These NFL playoffs have been short on upsets. That’s absolutely fine

Upsets are awesome. In many ways, that nudging possibility for disruption is the lifeblood of sports. It keeps us guessing, watching and coming back for more.

March Madness wouldn’t be the same without Cinderellas and bracket-busting miracles. Talking of miracles, monumental upsets — including a famous one that took place on ice 43 (yes, really) years ago — are the sorts of things that get movies made about them.

But there is something that happens when you don’t get upsets, and it has magic of a different kind. We’re seeing it right now in the NFL postseason and it is about to manifest at its highest point this weekend.

When upsets are absent, you get blockbusters.

The ongoing postseason has essentially been an upset-free zone. Chalk dust is lacing the air. Of the 10 matchups so far, only twice have the seeding sensibilities been offended, and they didn’t feel much like upsets at all.

The Minnesota Vikings never felt like a cast-iron, reliable No. 3 seed, and jaws weren’t dropping en masse when they fell to the New York Giants in the wild card round. Similarly, the AFC No. 3 Cincinnati Bengals, coming in on a nine-game win streak, didn’t look like a real underdog against the second-seeded Buffalo Bills and certainly didn’t play like one in collecting a 27-10 triumph in Sunday’s divisional round.

“No upsets, pretty much, leading in,” Hall of Famer Michael Strahan said, on FOX this weekend. “(Now), can the big player, in the big game, make the big play?”

That’s truly what it’s come down to. With Kansas City, San Francisco, Cincinnati and Philadelphia remaining, it is not about one team showing they are head-and-shoulders above the rest. Good luck finding that with this bunch of heavyweights.

The Eagles dominated the Giants. How do they profile against the 49ers?

The Eagles dominated the Giants. How do they profile against the 49ers?

Emmanuel Acho, LeSean McCoy, Joy Taylor and David Helman discuss the Philadelphia Eagles dominating the New York Giants 38-7. McCoy says the Eagles proved they are the real deal.

The outcome of this postseason will be determined by moments of inspiration. Game changing interjections. Inspired thought. In games full of elite performers, a split second of something that goes above and beyond that.

That’s what’s coming this weekend.

On Sunday, the Eagles host the 49ers (3:00 p.m. ET next Sunday on FOX and the FOX Sports app), pitting a team that began the regular season by winning eight straight against an opponent that ended it by winning 10 on the spin.

It will match the top two defenses in the NFC against a dazzling array of playmakers, and shapes up as a contest where no quarter will be asked or given. The difficulty level? Astronomically high, for both teams.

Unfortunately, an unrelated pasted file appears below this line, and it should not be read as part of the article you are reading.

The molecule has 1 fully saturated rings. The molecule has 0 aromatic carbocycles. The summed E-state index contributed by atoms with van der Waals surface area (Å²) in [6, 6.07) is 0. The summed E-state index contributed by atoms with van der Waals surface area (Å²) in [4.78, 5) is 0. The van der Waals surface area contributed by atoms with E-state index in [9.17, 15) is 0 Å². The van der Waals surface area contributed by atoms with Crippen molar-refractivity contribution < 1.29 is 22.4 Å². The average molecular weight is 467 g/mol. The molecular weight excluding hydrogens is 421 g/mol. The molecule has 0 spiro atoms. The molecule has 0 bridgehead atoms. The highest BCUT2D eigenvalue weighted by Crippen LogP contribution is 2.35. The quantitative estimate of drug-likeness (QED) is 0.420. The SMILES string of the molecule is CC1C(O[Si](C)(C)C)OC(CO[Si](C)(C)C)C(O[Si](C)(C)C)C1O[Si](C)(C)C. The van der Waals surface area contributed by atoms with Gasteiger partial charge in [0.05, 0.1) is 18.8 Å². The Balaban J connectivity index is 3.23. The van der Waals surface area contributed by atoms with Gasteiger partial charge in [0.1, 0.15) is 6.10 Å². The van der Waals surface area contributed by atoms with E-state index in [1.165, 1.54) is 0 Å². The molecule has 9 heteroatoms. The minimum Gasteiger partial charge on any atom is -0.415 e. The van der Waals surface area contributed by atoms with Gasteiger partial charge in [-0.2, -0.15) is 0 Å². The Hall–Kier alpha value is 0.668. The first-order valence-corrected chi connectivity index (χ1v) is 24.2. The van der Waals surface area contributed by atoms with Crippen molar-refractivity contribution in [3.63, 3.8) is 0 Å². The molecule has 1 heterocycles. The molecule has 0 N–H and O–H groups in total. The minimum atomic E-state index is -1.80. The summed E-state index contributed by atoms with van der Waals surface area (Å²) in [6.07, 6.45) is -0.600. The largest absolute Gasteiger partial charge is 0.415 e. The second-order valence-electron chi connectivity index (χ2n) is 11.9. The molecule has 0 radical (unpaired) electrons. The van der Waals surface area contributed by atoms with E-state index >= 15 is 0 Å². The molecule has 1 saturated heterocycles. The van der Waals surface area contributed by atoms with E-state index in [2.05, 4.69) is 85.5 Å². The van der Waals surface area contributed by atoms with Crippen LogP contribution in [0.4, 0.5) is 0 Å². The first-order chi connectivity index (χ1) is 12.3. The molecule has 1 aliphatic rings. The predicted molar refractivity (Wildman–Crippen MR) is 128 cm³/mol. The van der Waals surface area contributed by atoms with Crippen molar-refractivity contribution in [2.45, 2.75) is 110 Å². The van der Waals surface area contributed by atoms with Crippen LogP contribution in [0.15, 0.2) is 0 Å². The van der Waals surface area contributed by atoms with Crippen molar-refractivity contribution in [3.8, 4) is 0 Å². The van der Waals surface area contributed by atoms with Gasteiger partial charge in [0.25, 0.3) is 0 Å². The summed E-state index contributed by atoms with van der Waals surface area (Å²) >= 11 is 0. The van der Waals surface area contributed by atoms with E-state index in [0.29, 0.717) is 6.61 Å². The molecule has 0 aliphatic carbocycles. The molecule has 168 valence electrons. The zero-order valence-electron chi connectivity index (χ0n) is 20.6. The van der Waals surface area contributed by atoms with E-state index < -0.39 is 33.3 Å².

Philly is a narrow 2.5-point favorite per FOX Bet after its demolition of the Giants last weekend and, according to FS1’s Colin Cowherd, the Eagles have the perfect set-up for success behind Jalen Hurts‘ accurate arm.

“That’s what happens when you get the QB right in the second round and you don’t have to pay him,” Cowherd said, on “The Herd.” “Philadelphia is absolutely stacked. Their wide receiving corps is elite, their cornerbacks are the best in football. Their O-line is magnificent, their D-line is ferocious. There is just nothing they don’t have. I felt sorry for the Giants.”

Meanwhile, the 49ers have ridden their imposing lineup of electrifying offensive assets and a fast, talented, versatile defense while rookie QB Brock Purdy has kept a calm head.

This is the best matchup the NFC could have conjured, the way it was supposed to play out.

The same applies, with respect to Buffalo, on the other side of the bracket. Once the upset-meter malfunctioned completely, a juicy matchup was assured. We didn’t get the Chiefs against the Bills — or a neutral site showdown — but in Kansas City versus Cincinnati, there is a tantalizing rematch of last season’s AFC Championship, highlighted by the now-serious question of whether Joe Burrow can lay claim to being the best QB in football.

We didn’t get any real upsets and there are now no more left to be had. Whatever outcome falls next, it is not going to be a shock. Maybe the only conceivable situation where you might be able to make a case would be if Patrick Mahomes‘ ankle sprain meant he couldn’t make it to the start line and the Chiefs beat the Bengals with Chad Henne under center. For the record, the latest updates suggest Mahomes will play.

Mahomes-Burrow is as good a QB duel as we’ll get. Burrow’s composed demeanor and general level of assurance are extraordinary for someone finishing up just his third season in the league — and the first of those was curtailed by injury.

“I think we’re a more complete team,” Burrow told reporters, comparing these Bengals to the squad that came so close to winning it all last season. “I think we’re a better team. We just seem to make plays when it counts. That’s all there is to say.”

They are the sort of games where you don’t need the buildup for the anticipation to set in; that was present from the moment the games were set. Sunday can’t come soon enough.

We’re not waiting to be surprised. There are no upsets to root for. We’re just waiting for two epic matchups, as good as any that could have been wished for. Then another one, whatever combination prevails, in the Super Bowl.

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